A Guide to the Grand Fir

Tag Number: 189

Scientific Name: Abies grandis

Abies is from abeo, which means, to rise; grandis means large. As the tree does, the words rise to great heights

Common Names

Habitat

British Columbia west through Idaho and Montana and south through Washington, Oregon, and California.

Morphology

Easily identifiable from other firs due to its needles of two distinct lengths arranged together in two rows so flatly that both the top and bottom of the branch is easy to see. Like all true firs, its cones stand upright on the top of the branch.

Phenology

Pale yellow male and light green female flowers appear between April and May.

History

This tree is commonly seen at Christmastime due to its shapely appearance, the green of its needles, and the strong pine scent it emits--especially when the needles are crushed. Although most people enjoy the odor, some feel it is too strong--thus the common name Stinking Fir. Botanist David Douglas was impressed by the tree and coined it the Grand Fir, because it grows up to 263 feet tall and 22 inches wide. Although it grows magnificently, its maximum age of 300 years is much less than most evergreen trees in the west. It also is susceptible to rotting, since its wood is not resinous. Perhaps its vulnerability to this and fire make its mere existence even grander. Unfortunately, Douglas died at the age of 35 when, while exploring the islands of Hawaii, he fell into an animal pit and was trampled to death by the pit's second victim: an ox. The common name Lowland Fir was bestowed upon this tree when it was discovered that this was the only true fir that can grow below 1500 feet. Do not let its name fool you when you are at higher elevations, because it can grow at levels as high as 5000 feet. Although the number of Lowland Firs composes about 2% of living conifers, their range is not modest at all; they exist in all but one county in Oregon.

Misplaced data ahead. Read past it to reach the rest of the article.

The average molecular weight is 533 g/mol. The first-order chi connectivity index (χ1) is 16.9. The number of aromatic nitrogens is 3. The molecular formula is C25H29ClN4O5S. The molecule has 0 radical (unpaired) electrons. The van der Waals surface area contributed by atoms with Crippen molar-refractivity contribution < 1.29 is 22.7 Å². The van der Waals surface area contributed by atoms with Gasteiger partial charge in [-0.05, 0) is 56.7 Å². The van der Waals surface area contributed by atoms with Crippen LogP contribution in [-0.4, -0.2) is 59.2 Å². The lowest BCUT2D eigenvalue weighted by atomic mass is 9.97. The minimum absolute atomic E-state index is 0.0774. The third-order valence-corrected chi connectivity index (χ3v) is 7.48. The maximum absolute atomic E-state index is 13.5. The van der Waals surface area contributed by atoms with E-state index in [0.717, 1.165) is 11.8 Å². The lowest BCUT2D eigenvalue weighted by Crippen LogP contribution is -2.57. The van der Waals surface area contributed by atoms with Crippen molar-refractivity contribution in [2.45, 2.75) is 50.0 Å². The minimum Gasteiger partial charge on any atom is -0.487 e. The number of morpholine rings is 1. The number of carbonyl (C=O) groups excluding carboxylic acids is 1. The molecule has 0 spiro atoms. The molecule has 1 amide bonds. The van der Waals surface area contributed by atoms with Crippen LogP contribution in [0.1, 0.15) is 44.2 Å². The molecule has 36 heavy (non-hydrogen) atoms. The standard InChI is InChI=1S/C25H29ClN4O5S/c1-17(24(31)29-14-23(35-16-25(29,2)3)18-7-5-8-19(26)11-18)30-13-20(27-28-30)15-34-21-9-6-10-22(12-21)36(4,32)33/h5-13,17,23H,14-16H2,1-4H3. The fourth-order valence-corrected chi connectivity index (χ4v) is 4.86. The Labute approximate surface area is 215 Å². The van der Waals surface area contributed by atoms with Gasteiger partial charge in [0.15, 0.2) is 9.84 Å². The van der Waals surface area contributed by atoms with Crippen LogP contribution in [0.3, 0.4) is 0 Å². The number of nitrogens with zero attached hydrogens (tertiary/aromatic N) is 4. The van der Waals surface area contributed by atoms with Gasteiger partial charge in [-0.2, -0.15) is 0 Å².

Ethnobotany

The Straits Salish of British Columbia and Washington concocted both brown and pink dyes from the bark of this tree. The brown was a favorite for dying the baskets they wove, and this same brown dye was mixed with clay pigments to form the pink hue. Another dye was created by removing a black fungus that surrounded the tree and accessing its brick-red insides. Its bark, along with those of the red alder and western hemlock, was also drawn on by the Ditidaht of southern British Columbia who used it to remedy internal injuries. Other remedies were created by the Lutshootseed of Washington who used chemicals in the needles to relieve colds and the Kwakwaka'wakw of British Columbia who used them as an energizer. The Kwakwaka'wakw medicine men performed purification ceremonies, cleansing their people with its branches. The Ditidaht went one step further than simply curing diseases after they surfaced; they evaded them by using the potent boughs as incense. The Hesquiat of British Columbia's Vancouver Island hold that when a woman was banned from their people after conceiving a child out of wedlock, she used the branches of the Grand Fir for warmth.

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